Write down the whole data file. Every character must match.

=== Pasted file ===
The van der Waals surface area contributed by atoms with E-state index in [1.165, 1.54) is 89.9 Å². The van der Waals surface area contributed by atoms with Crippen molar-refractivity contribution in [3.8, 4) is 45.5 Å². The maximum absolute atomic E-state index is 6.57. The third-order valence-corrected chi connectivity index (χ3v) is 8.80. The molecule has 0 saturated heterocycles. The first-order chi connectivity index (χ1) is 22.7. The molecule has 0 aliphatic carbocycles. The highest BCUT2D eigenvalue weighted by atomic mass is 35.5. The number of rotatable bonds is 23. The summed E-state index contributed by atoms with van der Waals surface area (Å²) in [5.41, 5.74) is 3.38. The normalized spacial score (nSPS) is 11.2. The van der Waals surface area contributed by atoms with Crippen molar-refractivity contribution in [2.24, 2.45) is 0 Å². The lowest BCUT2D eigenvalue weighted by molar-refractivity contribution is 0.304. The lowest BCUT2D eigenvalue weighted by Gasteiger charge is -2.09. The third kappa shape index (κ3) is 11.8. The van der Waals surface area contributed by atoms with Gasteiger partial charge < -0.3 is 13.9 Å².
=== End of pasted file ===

The van der Waals surface area contributed by atoms with E-state index in [1.165, 1.54) is 89.9 Å². The van der Waals surface area contributed by atoms with Crippen molar-refractivity contribution in [3.8, 4) is 45.5 Å². The maximum absolute atomic E-state index is 6.57. The third-order valence-corrected chi connectivity index (χ3v) is 8.80. The molecule has 0 saturated heterocycles. The first-order chi connectivity index (χ1) is 22.7. The molecule has 0 aliphatic carbocycles. The highest BCUT2D eigenvalue weighted by atomic mass is 35.5. The number of rotatable bonds is 23. The summed E-state index contributed by atoms with van der Waals surface area (Å²) in [5.41, 5.74) is 3.38. The normalized spacial score (nSPS) is 11.2. The van der Waals surface area contributed by atoms with Crippen molar-refractivity contribution in [2.24, 2.45) is 0 Å². The lowest BCUT2D eigenvalue weighted by molar-refractivity contribution is 0.304. The lowest BCUT2D eigenvalue weighted by Gasteiger charge is -2.09. The third kappa shape index (κ3) is 11.8. The van der Waals surface area contributed by atoms with Gasteiger partial charge < -0.3 is 13.9 Å².